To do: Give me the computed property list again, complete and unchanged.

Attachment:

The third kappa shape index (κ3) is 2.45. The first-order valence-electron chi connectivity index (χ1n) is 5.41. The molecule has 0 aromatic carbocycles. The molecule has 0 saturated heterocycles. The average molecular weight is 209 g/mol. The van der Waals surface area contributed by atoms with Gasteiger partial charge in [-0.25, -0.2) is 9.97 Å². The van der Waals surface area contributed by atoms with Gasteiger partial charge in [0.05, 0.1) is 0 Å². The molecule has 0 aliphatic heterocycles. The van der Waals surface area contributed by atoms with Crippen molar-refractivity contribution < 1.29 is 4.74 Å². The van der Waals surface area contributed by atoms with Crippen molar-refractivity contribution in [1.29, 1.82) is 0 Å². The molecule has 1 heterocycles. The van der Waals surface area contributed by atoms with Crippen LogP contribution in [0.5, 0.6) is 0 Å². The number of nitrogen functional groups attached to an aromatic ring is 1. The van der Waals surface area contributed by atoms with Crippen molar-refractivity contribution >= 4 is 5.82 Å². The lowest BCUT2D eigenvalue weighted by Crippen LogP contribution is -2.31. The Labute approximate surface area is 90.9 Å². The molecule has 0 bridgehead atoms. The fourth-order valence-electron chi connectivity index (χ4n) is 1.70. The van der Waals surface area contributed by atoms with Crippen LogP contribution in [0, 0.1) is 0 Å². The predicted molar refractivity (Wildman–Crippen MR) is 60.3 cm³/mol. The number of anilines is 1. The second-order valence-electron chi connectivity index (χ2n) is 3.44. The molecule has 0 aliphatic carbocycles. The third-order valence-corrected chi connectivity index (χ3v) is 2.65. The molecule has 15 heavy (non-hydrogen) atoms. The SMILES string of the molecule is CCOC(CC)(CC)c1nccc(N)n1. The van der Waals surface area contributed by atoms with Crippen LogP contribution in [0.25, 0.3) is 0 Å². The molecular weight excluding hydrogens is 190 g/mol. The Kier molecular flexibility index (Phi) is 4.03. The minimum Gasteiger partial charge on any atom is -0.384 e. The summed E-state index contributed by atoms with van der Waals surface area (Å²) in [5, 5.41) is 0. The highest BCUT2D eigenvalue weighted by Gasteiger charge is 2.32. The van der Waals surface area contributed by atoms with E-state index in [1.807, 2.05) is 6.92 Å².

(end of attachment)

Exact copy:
The third kappa shape index (κ3) is 2.45. The first-order valence-electron chi connectivity index (χ1n) is 5.41. The molecule has 0 aromatic carbocycles. The molecule has 0 saturated heterocycles. The average molecular weight is 209 g/mol. The van der Waals surface area contributed by atoms with Gasteiger partial charge in [-0.25, -0.2) is 9.97 Å². The van der Waals surface area contributed by atoms with Gasteiger partial charge in [0.05, 0.1) is 0 Å². The molecule has 0 aliphatic heterocycles. The van der Waals surface area contributed by atoms with Crippen molar-refractivity contribution < 1.29 is 4.74 Å². The van der Waals surface area contributed by atoms with Crippen molar-refractivity contribution in [1.29, 1.82) is 0 Å². The molecule has 1 heterocycles. The van der Waals surface area contributed by atoms with Crippen LogP contribution in [0.5, 0.6) is 0 Å². The number of nitrogen functional groups attached to an aromatic ring is 1. The van der Waals surface area contributed by atoms with Crippen molar-refractivity contribution >= 4 is 5.82 Å². The lowest BCUT2D eigenvalue weighted by Crippen LogP contribution is -2.31. The Labute approximate surface area is 90.9 Å². The molecule has 0 bridgehead atoms. The fourth-order valence-electron chi connectivity index (χ4n) is 1.70. The van der Waals surface area contributed by atoms with Crippen LogP contribution in [0, 0.1) is 0 Å². The predicted molar refractivity (Wildman–Crippen MR) is 60.3 cm³/mol. The number of anilines is 1. The second-order valence-electron chi connectivity index (χ2n) is 3.44. The molecule has 0 aliphatic carbocycles. The third-order valence-corrected chi connectivity index (χ3v) is 2.65. The molecule has 15 heavy (non-hydrogen) atoms. The SMILES string of the molecule is CCOC(CC)(CC)c1nccc(N)n1. The van der Waals surface area contributed by atoms with Crippen LogP contribution in [0.25, 0.3) is 0 Å². The molecular weight excluding hydrogens is 190 g/mol. The Kier molecular flexibility index (Phi) is 4.03. The minimum Gasteiger partial charge on any atom is -0.384 e. The summed E-state index contributed by atoms with van der Waals surface area (Å²) in [5, 5.41) is 0. The highest BCUT2D eigenvalue weighted by Gasteiger charge is 2.32. The van der Waals surface area contributed by atoms with E-state index in [1.807, 2.05) is 6.92 Å².